Microsoft’s new flagship operating system Windows 8 was released at the end of October, but with its release, so has a new zero-day. In a recent article in SC Magazine, the article describes how the French security firm Vupen is offering the recently discovered zero-day for sale. In fact, a mere $50,000.00 could allow you to obtain the vulnerability that has been described as affecting the new Internet Explorer 10 browser.
According to the article:
Last week, Vupen CEO Chaouki Bekrar tweeted that “various” IE10 and Windows 8 vulnerabilities had been combined to circumvent exploit mitigation safeguards in Windows 8, which was released to the public on Oct. 26. The exploit was reportedly not disclosed to Microsoft, nor was its price made public. Vupen did reveal that the zero-day could allow a particularly skilled hacker to bypass embedded security measures, which include high-entropy address space layout randomization (HiASLR), anti-return oriented programming (AntiROP), data execution prevention (DEP) and protected-mode sandbox.
According to the article, Vupen only sells the vulnerability information to governments and business, but this is very concerning. The fact that they have not shared it with Microsoft, this could become a way to hold applications, business and governments hostage. Secure coding needs to be the priority of developers and the time to market needs to be properly married to insuring limited vulnerabilities.
Well it is another day and another set of vulnerabilities within Java. It appears that Java is the vulnerability gift that keeps on giving. According to an article published by SC Magazine on September 25:
Polish vulnerability research firm Security Explorations, which has discovered a slew of Java bugs this year, said the latest flaw impacts Java SE versions 5, 6 and 7 running in all major web browsers – Firefox, Google Chrome, Internet Explorer, Opera and Safari.
Security Explorations notified Oracle of the vulnerability on Tuesday and also posted a message on BugTraq, a mailing list archive, the same day. Researchers are not aware of any attacks actively exploiting the flaw.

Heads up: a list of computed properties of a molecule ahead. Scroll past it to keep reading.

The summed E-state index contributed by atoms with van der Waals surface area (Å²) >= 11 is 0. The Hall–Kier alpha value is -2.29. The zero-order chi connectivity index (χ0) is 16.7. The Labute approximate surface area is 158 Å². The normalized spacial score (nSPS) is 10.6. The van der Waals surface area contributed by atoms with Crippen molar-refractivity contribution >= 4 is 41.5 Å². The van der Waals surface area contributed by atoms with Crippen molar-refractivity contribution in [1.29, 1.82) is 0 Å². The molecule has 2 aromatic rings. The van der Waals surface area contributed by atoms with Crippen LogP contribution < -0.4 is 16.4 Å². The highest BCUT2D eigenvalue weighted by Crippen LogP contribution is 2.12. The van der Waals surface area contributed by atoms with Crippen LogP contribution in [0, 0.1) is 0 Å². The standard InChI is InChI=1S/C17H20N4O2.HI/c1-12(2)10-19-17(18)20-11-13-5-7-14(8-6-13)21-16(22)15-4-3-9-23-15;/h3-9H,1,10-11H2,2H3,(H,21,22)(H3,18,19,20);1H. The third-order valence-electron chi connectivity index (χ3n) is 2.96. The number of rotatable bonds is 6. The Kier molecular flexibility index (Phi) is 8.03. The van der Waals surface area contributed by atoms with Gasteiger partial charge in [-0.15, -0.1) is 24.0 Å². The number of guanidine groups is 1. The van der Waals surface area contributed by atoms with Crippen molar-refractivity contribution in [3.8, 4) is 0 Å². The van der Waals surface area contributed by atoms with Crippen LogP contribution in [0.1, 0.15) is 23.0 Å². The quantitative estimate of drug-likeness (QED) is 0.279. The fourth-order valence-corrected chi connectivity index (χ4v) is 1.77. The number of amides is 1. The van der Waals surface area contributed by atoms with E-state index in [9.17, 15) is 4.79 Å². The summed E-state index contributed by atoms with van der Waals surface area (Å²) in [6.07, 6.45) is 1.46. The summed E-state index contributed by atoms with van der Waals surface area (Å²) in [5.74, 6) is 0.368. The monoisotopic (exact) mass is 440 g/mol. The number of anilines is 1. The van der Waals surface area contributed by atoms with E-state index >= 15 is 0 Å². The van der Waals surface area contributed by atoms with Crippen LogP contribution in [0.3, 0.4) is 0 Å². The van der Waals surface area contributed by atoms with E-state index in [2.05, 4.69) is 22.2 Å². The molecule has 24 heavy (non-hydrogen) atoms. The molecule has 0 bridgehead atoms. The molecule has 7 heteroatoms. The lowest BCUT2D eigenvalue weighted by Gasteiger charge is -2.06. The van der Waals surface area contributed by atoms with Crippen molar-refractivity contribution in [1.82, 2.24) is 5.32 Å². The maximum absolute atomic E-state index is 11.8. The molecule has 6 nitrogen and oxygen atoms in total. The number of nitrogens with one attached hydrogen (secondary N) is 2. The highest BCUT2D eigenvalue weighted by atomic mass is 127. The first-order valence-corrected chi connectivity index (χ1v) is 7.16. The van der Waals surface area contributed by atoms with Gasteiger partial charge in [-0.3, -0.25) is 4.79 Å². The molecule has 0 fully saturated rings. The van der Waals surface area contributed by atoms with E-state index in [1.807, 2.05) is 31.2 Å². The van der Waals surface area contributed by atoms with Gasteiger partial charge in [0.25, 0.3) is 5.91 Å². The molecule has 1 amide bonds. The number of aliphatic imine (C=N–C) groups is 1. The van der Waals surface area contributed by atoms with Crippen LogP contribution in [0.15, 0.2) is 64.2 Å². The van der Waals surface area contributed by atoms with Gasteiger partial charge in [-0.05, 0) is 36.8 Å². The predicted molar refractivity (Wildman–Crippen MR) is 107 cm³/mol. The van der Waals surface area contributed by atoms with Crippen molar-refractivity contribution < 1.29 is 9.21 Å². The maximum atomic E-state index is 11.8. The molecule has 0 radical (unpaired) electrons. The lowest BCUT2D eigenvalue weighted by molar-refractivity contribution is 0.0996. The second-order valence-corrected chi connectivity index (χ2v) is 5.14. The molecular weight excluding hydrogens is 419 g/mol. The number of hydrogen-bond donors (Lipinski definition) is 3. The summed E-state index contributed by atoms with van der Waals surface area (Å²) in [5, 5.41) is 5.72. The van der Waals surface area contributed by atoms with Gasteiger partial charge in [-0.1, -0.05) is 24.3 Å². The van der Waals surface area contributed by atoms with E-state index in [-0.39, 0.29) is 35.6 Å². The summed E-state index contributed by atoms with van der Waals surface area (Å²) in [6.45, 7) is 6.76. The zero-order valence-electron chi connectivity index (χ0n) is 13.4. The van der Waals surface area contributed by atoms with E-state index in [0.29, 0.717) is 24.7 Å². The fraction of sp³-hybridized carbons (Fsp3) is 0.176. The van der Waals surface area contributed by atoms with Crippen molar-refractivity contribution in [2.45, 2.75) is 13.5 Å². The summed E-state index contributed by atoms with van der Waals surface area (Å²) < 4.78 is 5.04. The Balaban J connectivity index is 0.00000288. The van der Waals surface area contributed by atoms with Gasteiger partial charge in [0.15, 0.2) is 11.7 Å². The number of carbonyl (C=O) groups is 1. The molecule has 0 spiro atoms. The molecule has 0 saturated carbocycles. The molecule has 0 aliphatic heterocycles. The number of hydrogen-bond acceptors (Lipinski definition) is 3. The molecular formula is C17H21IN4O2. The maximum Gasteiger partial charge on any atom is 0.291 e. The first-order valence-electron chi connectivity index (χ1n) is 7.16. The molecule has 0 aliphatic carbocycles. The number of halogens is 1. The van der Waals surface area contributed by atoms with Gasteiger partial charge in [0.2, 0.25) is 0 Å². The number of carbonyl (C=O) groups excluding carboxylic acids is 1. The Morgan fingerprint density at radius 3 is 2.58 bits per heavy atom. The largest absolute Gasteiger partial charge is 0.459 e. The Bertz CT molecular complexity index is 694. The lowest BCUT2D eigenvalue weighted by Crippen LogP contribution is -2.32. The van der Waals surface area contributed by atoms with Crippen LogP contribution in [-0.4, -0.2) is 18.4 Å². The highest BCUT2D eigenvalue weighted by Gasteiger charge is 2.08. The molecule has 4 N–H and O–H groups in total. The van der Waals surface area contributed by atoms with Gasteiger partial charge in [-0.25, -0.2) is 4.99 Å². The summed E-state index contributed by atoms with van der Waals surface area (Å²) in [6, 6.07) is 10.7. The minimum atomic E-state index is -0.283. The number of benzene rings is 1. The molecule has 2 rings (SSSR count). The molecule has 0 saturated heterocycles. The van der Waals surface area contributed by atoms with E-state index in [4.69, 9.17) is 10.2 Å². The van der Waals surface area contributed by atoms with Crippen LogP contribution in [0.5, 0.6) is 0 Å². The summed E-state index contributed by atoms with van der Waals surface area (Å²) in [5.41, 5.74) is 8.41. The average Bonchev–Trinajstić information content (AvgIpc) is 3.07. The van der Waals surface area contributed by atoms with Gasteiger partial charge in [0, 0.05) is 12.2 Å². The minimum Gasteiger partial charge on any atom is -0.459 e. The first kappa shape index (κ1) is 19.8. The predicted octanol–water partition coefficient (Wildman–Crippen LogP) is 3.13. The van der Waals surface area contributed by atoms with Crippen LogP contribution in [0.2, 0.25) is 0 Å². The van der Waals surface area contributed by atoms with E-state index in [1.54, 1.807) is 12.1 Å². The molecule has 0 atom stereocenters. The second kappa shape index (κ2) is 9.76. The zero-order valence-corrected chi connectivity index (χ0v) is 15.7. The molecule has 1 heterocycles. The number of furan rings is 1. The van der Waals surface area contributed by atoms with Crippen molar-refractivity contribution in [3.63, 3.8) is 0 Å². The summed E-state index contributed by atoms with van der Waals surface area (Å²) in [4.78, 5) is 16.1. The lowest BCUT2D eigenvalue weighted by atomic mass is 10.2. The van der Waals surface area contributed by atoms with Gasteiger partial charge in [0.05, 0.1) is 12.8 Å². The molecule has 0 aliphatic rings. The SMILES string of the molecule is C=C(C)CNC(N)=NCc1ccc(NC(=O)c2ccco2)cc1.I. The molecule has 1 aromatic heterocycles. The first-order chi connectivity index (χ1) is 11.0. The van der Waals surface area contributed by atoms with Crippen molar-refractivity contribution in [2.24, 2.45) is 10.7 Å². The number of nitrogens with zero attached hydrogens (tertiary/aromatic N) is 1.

Adam Gowdiak, founder and CEO of Security Explorations, said in an email Tuesday to SCMagazine.com that the firm discovered the bug – which allows machines to be compromised through a complete Java security sandbox bypass – late last week
“A malicious Java applet or application exploiting [this bug] could run unrestricted in the context of a target Java process. such as a web browser application,” Gowdiak said. “An attacker could then install programs, view, change or delete data with the privileges of a logged-on user.”
With Java being so prevalent in Internet and enterprise back-end systems, such as Oracle, this continues to be a serious issue. It may be time to consider another development platform or get Oracle to get Java back on track…
Microsoft has released Microsoft Security Advisory (2757760) regarding the zero-day vulnerability within IE. According to the advisory:
Microsoft is investigating public reports of a vulnerability in Internet Explorer 6, Internet Explorer 7, Internet Explorer 8, and Internet Explorer 9. Internet Explorer 10 is not affected. Microsoft is aware of targeted attacks that attempt to exploit this vulnerability.
The advisory does not provide a fix, but continues to point users to “Microsoft Security Best Practice.” It may be worthwhile for users to either start using Chrome or Firefox or upgrade from WIndows XP and Vista. It is still to early to know if it will be worth the upgrade to Windows 8…
A new zero-day exploit has been identified for Internet Explorer in the wild. There is still no CVE numbering or data, but the vulnerability is associated with a flaw related to the manipulation of the img arrays that could allow a context dependent attacker to execute arbitrary code.
In an advisory posted August 16 Microsoft Security Advisory (2661254) , Microsoft warns that systems using RSA certificates less than 1024 will no longer be supported. While this is almost a month old, the Official Microsoft TechNet Blog on September 6 is re-iterating the issue and alert for businesses to update the keys being used in advance of the October Windows Update push.
The blog states the following:
“As many of you are aware, Security Advisory 2661254 was initially made available in August via the Download Center and the Microsoft Update Catalog, with distribution through Windows Update planned for October 2012. To help ensure that all customers are prepared for the update, we are reiterating those announcements before releasing the requirement change with our monthly bulletins on Oct. 9. Though many have already moved away from such certificates, customers will want to take advantage of September’s quiet bulletin cycle to review their asset inventories – in particular, examining those systems and applications that have been tucked away to collect dust and cobwebs because they “still work” and have not had any cause for review for some time.”
Microsoft is trying to sway those that do not patch or that are slow to patch that their systems may soon break as a result of this change. What is important to note, is that this will also impact end users as well. Which means that business could get calls from customers unable to access websites that have not updated their certificates.